Black Ribbon Day is recognized by Canada, the United States and the European Union on August 23, the day that the Molotov-Ribbentrop pact between the Soviet Union and Nazi Germany was signed in 1939, and a little more than a week before the Nazis invaded Poland, starting the Second World War.
Critics say the problem with the Double Genocide Theory is twofold. First, it insinuates that the Holocaust was predicated on an earlier Soviet-led genocide. Second, by drawing a false equivalence, it trivializes the near universally accepted importance of the Holocaust as a genocide that is generally considered to be in a category of its own.
The industrialized mass murder of Jews in Europe via slave labour and death camps came about only after nearly a decade of state-sponsored dehumanization of the Jewish people by Adolf Hitler and the Nazis. This genocide built on centuries of antisemitism that had been normalized by political and religious leadership, particularly the Roman Catholic Church.
No nation acted to prevent the genocide that was clearly going to happen, not least because of pervasive antisemitism and the common association of Jews with Bolshevism. When Jews came to Canada seeking asylum in June 1939, mere months before the Nazis invaded Poland, the Mackenzie-King government turned them away.
Roughly one in four Jews murdered during the Holocaust were killed with bullets, often by neighbours, with weapons handed out to local collaborators by the Nazis as they invaded the Soviet Union beginning in the summer of 1941. This happened before the “Final Solution” was adopted as official Nazi policy at the Wannsee Conference of 1942.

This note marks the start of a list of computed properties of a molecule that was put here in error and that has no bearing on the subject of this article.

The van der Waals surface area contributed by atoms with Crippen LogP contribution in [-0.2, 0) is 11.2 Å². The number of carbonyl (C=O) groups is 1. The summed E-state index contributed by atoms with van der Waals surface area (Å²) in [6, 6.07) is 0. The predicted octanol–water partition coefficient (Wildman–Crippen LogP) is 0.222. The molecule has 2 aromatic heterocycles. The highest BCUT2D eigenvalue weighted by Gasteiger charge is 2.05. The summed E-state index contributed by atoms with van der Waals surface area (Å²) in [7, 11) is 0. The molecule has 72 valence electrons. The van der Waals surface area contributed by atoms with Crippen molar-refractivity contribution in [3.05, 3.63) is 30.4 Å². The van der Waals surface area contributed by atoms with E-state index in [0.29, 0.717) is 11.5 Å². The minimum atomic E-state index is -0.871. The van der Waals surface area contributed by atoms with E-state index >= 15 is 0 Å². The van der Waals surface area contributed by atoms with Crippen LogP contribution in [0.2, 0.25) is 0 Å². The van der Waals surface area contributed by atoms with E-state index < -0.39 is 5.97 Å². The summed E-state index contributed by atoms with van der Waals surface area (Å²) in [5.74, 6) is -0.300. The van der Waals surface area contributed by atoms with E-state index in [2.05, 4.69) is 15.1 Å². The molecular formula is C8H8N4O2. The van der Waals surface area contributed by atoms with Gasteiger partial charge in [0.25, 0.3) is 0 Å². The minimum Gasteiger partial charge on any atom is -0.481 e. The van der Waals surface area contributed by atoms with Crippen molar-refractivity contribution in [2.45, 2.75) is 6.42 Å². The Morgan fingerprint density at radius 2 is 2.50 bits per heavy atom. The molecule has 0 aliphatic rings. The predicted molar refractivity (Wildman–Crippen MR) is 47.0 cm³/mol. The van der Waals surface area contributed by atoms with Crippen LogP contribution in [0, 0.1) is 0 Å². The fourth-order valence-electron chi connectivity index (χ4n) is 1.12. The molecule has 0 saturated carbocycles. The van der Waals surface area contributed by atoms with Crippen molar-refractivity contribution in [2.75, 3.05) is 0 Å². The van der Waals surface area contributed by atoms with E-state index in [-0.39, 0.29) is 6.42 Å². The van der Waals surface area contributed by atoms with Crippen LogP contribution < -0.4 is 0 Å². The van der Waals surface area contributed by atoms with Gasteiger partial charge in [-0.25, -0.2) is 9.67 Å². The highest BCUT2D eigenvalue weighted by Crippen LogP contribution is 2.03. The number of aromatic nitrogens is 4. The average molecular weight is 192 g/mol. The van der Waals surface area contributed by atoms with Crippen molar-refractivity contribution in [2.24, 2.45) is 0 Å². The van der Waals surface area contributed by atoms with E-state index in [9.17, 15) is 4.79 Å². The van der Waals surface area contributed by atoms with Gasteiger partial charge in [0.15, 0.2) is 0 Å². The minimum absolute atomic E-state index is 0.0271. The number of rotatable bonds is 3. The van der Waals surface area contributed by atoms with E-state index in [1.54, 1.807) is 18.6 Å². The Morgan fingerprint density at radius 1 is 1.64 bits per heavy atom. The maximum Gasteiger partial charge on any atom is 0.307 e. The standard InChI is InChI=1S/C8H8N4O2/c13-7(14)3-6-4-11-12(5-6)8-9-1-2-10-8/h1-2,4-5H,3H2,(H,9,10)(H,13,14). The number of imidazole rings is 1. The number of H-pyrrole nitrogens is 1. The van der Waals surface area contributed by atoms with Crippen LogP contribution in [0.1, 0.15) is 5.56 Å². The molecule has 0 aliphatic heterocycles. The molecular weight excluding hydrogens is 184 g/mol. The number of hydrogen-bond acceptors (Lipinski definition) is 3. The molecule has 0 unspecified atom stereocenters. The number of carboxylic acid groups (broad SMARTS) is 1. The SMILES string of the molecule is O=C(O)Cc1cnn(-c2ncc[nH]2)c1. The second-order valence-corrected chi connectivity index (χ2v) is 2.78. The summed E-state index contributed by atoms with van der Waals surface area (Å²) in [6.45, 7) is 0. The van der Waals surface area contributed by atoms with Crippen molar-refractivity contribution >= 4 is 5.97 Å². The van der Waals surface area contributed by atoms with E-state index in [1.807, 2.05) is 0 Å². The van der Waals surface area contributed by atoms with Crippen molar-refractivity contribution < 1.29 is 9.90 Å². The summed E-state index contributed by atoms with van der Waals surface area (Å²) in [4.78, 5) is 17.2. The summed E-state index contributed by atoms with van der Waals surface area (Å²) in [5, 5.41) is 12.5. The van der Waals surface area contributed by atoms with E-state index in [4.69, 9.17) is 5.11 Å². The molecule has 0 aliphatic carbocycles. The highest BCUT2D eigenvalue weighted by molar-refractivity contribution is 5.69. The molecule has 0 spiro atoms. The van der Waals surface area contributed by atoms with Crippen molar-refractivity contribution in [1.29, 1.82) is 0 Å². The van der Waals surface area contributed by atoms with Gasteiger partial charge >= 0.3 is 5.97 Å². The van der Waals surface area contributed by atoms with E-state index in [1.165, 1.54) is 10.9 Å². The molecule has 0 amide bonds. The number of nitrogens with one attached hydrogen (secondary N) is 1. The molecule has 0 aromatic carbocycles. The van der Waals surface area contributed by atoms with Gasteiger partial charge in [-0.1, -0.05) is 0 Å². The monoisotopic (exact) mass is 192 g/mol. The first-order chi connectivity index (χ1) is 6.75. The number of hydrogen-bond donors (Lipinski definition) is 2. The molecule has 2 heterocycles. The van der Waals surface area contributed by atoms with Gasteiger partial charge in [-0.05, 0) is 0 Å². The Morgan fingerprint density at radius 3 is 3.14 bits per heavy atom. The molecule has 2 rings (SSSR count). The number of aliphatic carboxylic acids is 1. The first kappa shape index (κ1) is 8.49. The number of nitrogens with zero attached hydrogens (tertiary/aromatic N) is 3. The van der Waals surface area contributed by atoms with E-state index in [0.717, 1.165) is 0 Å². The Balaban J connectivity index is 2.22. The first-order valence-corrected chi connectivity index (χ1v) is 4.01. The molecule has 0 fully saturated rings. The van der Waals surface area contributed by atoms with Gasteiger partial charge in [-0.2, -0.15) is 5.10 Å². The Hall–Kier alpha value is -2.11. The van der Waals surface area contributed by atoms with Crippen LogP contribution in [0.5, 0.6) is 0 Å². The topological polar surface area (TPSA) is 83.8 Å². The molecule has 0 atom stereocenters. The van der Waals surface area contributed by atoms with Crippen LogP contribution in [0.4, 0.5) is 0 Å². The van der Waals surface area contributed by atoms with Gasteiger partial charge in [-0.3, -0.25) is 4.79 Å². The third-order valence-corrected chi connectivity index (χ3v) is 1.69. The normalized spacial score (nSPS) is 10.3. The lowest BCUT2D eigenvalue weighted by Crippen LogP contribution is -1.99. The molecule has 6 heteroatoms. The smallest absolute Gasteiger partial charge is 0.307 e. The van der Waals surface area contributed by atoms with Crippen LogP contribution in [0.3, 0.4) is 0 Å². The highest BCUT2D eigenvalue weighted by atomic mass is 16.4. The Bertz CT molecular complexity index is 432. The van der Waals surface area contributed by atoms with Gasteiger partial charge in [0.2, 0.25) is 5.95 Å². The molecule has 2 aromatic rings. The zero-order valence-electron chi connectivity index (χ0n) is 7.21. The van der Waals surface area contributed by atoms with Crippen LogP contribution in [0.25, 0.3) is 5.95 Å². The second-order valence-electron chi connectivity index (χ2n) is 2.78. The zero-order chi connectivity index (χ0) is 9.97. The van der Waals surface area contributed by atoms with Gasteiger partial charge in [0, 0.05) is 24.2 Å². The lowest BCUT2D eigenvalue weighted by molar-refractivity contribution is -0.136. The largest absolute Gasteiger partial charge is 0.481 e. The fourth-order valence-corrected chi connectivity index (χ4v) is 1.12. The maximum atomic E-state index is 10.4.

Even before Auschwitz and Sobibor began operating as extermination camps, Hitler found willing participants to carry out his plan among local fascist collaborators that emerged from the Baltics to the Balkans and the Black Sea.
Nearly all modern, international, legal understandings of human rights are themselves a consequence of the Holocaust. The United Nations Declaration of Human Rights — and all the legislation, policies, laws and related declarations that have come since — stated that it was conceived because of the Holocaust.
Among mainstream professional historians, the enduring consensus is that no other genocide in human history has affected as many people, been so destructive, reached such levels of unimaginable horror, or has been as impactful, as the Holocaust. In fact, to deny or distort the reality of the Holocaust is a crime in many countries.
The idea that the Holocaust was a reaction to earlier Soviet-led crimes, a position held by some commentators such as Askold Lozynskyj, a New York attorney, president of the Ukrainian Free University Foundation, and formerly president of the Ukrainian World Congress between 1998 and 2008, is highly criticized. The theory primarily refers to the Holodomor, the mass starvation, primarily of ethnic Ukrainians, during the Soviet famines of 1931-1933.